Skin preparation may be required on darker skin tones and hyperpigmented areas. This involves using a bleach and blend cream two weeks prior to TCA peels. People with active acne also require skin preparation with the purifying cream two weeks prior to TCA skin peels.
How is treatment administered?
The procedure involves a chemical solution that is applied to the skin. The solution causes the layer of skin to separate and peel off. The new regenerated skin underneath is usually smoother, less wrinkled and more even in both tone and colour than the old skin.
How long will the treatment take?
Typically the skin is first thoroughly cleansed. Then the cosmetic treatment practitioner will carefully apply the TCA solution. You may feel a slight stinging sensation as the peel solution is applied, but the feeling will quickly pass.
A full-face TCA skin peel usually takes no more than 15 minutes. Each course is four weeks with one peel each week. Two or more courses of TCA skin peels may be needed to obtain the desired result, and may be spaced out over several months.
How can I find out if I am a candidate for treatment?
If you would like to learn more about available cosmetic treatment options, and find out if TCA skin peel treatment might work for you, please call and arrange an appointment for a consultation with the cosmetic treatment practitioner.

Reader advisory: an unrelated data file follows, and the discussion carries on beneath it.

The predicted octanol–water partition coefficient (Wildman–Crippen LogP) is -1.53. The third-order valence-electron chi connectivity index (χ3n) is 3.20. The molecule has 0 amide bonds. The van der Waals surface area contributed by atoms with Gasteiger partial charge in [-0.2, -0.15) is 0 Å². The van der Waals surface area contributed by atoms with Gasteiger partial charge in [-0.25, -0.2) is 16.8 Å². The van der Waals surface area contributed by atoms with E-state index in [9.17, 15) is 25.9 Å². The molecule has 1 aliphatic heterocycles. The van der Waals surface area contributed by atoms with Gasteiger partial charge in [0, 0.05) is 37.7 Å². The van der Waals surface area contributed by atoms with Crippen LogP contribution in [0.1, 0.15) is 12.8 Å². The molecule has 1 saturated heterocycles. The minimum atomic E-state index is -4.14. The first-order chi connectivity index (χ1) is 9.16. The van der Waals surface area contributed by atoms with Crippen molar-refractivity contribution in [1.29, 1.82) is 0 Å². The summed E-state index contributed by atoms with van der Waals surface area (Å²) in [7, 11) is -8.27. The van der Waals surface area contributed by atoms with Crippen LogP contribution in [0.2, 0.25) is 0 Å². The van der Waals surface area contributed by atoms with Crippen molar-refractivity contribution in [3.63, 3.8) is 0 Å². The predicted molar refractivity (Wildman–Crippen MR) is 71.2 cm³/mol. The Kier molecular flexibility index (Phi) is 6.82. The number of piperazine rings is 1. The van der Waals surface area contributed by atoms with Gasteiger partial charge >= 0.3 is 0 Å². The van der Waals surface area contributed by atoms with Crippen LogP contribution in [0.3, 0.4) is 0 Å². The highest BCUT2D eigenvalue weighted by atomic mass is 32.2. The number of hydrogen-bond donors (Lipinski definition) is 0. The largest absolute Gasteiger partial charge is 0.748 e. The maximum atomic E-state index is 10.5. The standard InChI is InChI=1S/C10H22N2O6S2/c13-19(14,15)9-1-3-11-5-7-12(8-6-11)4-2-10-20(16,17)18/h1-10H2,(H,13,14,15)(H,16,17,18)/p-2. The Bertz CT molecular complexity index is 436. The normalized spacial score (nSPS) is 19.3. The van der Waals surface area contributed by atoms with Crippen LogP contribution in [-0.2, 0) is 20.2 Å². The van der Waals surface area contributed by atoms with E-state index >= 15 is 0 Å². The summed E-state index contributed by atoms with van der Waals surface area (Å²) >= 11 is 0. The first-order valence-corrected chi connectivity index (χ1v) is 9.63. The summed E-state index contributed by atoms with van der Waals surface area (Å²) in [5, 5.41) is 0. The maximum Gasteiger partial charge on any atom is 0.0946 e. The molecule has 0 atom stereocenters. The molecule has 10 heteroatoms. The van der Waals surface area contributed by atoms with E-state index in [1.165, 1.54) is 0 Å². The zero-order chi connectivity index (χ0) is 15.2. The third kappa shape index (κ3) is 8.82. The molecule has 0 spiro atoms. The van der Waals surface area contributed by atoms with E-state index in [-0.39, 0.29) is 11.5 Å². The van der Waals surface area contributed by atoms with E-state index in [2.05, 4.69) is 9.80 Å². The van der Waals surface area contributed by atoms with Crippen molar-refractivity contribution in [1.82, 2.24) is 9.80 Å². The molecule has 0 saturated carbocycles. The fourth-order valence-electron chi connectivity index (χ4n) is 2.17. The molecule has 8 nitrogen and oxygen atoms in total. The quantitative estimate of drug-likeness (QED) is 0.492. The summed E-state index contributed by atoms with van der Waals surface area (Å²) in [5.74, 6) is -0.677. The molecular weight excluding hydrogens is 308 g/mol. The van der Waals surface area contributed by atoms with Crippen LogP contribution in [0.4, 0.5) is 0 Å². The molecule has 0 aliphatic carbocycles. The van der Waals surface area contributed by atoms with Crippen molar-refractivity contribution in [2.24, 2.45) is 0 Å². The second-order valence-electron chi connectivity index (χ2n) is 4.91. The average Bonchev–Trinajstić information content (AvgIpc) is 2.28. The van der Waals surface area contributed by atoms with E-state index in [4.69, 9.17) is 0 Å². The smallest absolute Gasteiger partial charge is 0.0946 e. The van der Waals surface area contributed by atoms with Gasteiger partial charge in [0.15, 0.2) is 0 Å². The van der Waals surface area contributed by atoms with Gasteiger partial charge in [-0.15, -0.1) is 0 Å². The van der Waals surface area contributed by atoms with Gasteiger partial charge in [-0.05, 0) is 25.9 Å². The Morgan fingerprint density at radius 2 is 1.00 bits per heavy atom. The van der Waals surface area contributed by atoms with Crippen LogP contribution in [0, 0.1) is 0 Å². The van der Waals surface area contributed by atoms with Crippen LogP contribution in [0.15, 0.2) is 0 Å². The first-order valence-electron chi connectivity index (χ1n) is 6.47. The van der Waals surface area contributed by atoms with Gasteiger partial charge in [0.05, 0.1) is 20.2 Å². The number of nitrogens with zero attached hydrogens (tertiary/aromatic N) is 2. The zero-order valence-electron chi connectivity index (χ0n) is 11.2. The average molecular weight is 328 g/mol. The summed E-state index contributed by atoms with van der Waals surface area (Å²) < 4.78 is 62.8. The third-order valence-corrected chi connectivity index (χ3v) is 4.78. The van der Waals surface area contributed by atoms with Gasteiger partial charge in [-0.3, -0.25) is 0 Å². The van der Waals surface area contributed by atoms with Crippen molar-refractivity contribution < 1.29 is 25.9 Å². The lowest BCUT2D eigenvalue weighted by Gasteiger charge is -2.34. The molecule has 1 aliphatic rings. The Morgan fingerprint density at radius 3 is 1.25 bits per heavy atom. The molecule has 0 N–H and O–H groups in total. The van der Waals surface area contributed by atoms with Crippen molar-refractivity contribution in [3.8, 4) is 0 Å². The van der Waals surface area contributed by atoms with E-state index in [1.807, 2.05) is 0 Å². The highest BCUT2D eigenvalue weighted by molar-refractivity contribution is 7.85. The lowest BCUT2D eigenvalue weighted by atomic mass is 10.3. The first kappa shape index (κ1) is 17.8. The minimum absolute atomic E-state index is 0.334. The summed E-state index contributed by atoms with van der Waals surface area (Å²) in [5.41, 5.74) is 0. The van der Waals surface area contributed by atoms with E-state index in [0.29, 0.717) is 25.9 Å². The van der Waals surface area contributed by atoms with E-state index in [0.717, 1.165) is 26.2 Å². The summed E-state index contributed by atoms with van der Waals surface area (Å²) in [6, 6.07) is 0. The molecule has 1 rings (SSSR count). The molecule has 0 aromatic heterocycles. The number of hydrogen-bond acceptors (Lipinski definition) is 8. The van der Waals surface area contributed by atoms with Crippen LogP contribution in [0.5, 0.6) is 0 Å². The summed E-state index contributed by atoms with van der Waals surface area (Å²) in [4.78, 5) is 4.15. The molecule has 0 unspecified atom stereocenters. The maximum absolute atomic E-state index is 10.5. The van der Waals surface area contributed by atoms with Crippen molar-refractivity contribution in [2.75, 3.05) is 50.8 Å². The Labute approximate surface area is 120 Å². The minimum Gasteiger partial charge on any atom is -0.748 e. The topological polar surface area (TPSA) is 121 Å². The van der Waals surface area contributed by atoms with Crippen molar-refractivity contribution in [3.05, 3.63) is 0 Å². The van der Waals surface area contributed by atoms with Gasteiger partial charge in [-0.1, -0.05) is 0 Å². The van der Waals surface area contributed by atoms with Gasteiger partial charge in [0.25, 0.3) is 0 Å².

Are there any medical exclusions?
Pregnant or breastfeeding women should wait to the treated. If you have a history of cold sores you should inform the doctor prior to the
procedure. You may be better suited to an alternative treatment or product. The cosmetic treatment practitioner will review your medical history during your initial consultation, prior to administering any treatment.
During your initial consultation it is important that you discuss your expectations with the cosmetic treatment practitioner. Do not hesitate to ask any questions or express any concerns that you may have. You will be able to ask any treatment related questions and the cosmetic treatment practitioner will explain the planned procedure in detail – including the risks and benefits, the recovery period, and the costs.